The south wall of the Lincoln Memorial in Washington, D.C., bears Lincoln’s Gettysburg Address, including the phrase “government of the people, by the people, for the people.”

    An even better reason to read this book is that it will enable you to use America more effectively. Although it’s true that America is designed for users who don’t know much about it, knowing even just a little bit more can make you a much more proficient user. You might think you know all that’s worth knowing about your car or cell phone, but reading the user’s manual can alert you to buttons or levers you never noticed before (or that you noticed but never understood what they were for) that can make your “user experience” more comfortable, efficient, or fulfilling. Reading this user’s manual won’t make you a full-blown political expert, any more than reading your car’s user’s manual will make you a mechanic or a stunt driver. Still, knowing the basics covered in this book will enable you to vote better, speak more intelligently about politics, and understand more deeply what’s going on in the news and why.

    Perhaps the best reason to read this book, though, is that sometimes America doesn’t work. Like any machine, it occasionally fails, breaks down, malfunctions, leaks, or makes a funny noise. Some of these problems are minor; others are major. Some are caused when working parts are replaced with cheap substitutes; others are caused when old parts are not properly maintained or replaced. Sometimes what seems like a problem at first is actually evidence that America is working exactly as designed; sometimes the problem is a flaw in the design itself. A good user’s manual tells you what warning signs to watch out for, which problems are serious and which are not, and whether a problem is preventable or inevitable. Similarly, this book will help you identify problems in American government and politics, understand what causes them, and decide what — if anything — to do about them.

    User’s manuals don’t usually include a lot of information about the history of a product — how it was made, how its design has changed over time, and so on. This user’s manual does contain quite a bit of that history, because to properly understand how America works today one must also understand how it got that way.

    Warranty Information

    Many user’s manuals contain a warranty — a promise that the product will function properly for some period of time, combined with an offer to refund the purchase price or to repair or replace the product if it breaks down or malfunctions within that period. Lifetime warranties are the best, both because they never run out and because they indicate that the manufacturer is very confident in the quality of the product. Other warranties are limited, covering only certain issues and only for a certain number of days, months, or years.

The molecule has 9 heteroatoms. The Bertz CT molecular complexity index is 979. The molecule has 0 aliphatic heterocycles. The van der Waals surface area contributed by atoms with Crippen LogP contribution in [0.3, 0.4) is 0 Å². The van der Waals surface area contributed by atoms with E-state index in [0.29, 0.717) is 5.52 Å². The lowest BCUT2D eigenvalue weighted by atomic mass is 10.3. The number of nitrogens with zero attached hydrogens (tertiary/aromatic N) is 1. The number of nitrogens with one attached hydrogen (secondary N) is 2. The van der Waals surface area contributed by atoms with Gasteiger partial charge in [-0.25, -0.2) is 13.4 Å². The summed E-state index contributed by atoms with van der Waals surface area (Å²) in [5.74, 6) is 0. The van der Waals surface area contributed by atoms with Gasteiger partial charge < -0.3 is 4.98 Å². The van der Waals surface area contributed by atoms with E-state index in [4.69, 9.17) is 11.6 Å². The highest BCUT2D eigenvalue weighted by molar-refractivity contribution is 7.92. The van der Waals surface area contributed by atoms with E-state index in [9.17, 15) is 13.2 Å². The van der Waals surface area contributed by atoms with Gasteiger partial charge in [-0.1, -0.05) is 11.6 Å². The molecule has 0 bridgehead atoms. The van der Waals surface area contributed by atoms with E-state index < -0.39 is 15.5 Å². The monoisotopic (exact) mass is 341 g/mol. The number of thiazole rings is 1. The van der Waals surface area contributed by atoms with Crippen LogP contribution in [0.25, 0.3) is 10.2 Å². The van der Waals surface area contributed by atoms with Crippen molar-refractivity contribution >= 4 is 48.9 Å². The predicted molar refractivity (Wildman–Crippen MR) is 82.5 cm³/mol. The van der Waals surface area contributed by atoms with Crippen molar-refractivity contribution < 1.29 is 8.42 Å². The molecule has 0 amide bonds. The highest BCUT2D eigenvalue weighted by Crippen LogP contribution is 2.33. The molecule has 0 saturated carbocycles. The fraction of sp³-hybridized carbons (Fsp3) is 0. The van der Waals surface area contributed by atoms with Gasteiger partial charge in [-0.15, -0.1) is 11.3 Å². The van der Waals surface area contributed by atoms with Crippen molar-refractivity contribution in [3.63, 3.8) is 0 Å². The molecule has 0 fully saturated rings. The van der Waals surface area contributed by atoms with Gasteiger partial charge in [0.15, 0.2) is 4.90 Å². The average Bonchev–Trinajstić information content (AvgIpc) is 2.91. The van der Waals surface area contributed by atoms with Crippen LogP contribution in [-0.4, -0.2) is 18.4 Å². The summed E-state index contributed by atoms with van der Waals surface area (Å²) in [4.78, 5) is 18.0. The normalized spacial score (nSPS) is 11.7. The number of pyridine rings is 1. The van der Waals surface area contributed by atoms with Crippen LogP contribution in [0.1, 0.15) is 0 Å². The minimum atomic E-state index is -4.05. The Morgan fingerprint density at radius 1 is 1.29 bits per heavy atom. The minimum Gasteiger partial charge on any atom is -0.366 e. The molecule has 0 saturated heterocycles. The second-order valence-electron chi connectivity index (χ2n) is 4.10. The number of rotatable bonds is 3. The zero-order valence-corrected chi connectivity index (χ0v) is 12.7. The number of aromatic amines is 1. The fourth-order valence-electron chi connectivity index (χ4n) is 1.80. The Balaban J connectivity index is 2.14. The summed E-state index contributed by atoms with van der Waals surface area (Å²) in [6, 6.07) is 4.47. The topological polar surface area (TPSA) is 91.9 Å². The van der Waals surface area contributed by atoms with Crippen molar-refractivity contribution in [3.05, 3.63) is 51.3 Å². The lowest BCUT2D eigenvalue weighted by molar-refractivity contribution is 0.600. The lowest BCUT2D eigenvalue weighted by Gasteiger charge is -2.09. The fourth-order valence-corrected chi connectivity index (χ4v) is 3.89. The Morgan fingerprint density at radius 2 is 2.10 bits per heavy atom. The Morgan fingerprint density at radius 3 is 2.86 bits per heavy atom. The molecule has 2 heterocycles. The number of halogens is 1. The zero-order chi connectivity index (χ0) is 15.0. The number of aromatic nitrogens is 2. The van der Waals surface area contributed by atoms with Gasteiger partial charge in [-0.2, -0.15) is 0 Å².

Unfortunately, America does not come with a warranty, not even a limited one. There are no refunds, no replacements, no money-back guarantees. You can’t pack America up and send it back to the manufacturers if it doesn’t meet your expectations: the manufacturers (whose names you can find in the appendices of this book) are all long dead.

    America, as a product, is sold as is. As you’ll soon discover (if you haven’t already), it is a brilliantly designed product in many ways, but it still has flaws and limitations. Some of those can be fixed with the right modifications; others are essentially unavoidable, because “fixing” them would only cause even bigger problems. This user’s manual will help you recognize which is which, but it can only do so much. People disagree about which of America’s problems we should be trying to fix, or even whether they should be considered problems at all. One thing’s for certain, though: if anything about America needs to be fixed, it’s up to the users to do the fixing.

    An unconfirmed story goes that in 1787, near the end of the writing of the U.S. Constitution, a Philadelphia woman asked Benjamin Franklin what kind of government had been created. He replied, “A republic...if you can keep it.” Franklin understood that the government outlined in the Constitution would not last long if it were simply left to rust. Lincoln understood it too, remarking 76 years later in his Gettysburg Address that “whether that nation...can long endure” depends on how dedicated its people are to ensuring that it “shall not perish from the earth.”

    If America is to last, we the people — we the users — must use it properly, maintain it carefully, and try to find ways to improve it where we can, without forgetting why it was designed this way in the first place. In order to do that, it helps to understand what America is for and how it works. In other words, it helps to read the user’s manual.


    This page titled 1.1: Introduction is shared under a CC BY-NC 4.0 license and was authored, remixed, and/or curated by Benjamin R. Kantack (Tekakwitha Press) via source content that was edited to the style and standards of the LibreTexts platform; a detailed edit history is available upon request.